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Growing Zones: 5-9
What's my zone?
Height: 8-10 ft.
Width: 4-6 ft.
Sunlight: Full - Partial
Blooms: N/A
Spacing: 4-5 ft.
Botanical: Salix integra 'Hakura Nishiki'
Cannot Ship to: AZ
Plant Directions: Sent with Order
This plant thrives in the green shaded regions above.

Tri Color Willow Tree Form


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No more dull foliage!


The tricolor willow (Salix integra ‘Hukuro-nishiki) is a lovely garden shrub, but when grafted into tree form, it is transformed into a stunning focal point in the garden.

The multi colored leaves are a mix of light pink, fresh green, and white which are borne along the many stems giving a light and airy look to the tree.

In spring the tree is covered with a flush of bright pink from the new leaves. As the summer progresses the leaves add some green and the whole tree turns a pleasing burnt orange in fall giving three season color appeal.

The trunk of the tricolor willow tree is about 3 feet high and sits below the colorful foliage which can be loosely trimmed to arch over into a weeping form, or trimmed into a more formal topiary ball.

The tree enjoys full sun but will tolerate a slightly shady position of needed. As with most willows, the tricolor is hardy from zone 5 thru 9. They also appreciate plenty of moisture while they get settled into the ground.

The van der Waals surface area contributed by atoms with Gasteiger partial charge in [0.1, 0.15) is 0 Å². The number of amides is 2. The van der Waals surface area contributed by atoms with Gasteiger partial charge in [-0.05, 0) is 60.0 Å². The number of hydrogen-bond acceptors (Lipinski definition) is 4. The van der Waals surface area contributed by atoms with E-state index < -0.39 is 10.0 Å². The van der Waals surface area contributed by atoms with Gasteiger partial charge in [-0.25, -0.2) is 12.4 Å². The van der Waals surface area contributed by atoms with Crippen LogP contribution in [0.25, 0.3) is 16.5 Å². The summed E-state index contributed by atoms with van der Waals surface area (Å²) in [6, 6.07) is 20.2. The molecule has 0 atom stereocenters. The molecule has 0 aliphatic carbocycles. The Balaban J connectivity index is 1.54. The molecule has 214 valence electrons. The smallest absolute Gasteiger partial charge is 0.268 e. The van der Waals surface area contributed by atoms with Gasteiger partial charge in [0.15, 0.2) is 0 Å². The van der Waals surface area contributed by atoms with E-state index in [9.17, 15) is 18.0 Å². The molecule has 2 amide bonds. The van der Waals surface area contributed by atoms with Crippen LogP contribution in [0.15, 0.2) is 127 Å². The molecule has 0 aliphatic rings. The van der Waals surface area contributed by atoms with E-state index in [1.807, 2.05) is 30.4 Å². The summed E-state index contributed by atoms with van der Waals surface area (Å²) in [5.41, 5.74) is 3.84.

The Tri Color Willow tree can be used in many different landscape designs such as a being a central focal point in a perennial bed where the extra height will offset the summer colors below. Alternatively try planting several trees in small groups above a ground cover. Add a bird feeder or bird bath to the area and you will have plenty of places for the birds to perch and shelter.

The shrub form of the Tri Color Willow is often used as a hedge along a driveway or other area where privacy is needed. The tree form has a similar vigorous growth habit so if a row of the tree form is planted just a few feet apart, the long stems can be encouraged to grow together so that a ‘floating’ hedge is formed. Two rows of trees can be grown so that a tunnel or arbor is formed which is fun for children to run through and a shady place for reading.

Pruning, if needed, is best done in late fall or early spring - thin the stems can be by taking out older stems and reducing height if needed. Trimming excess growth throughout the growing season will keep a more formal look tidy.

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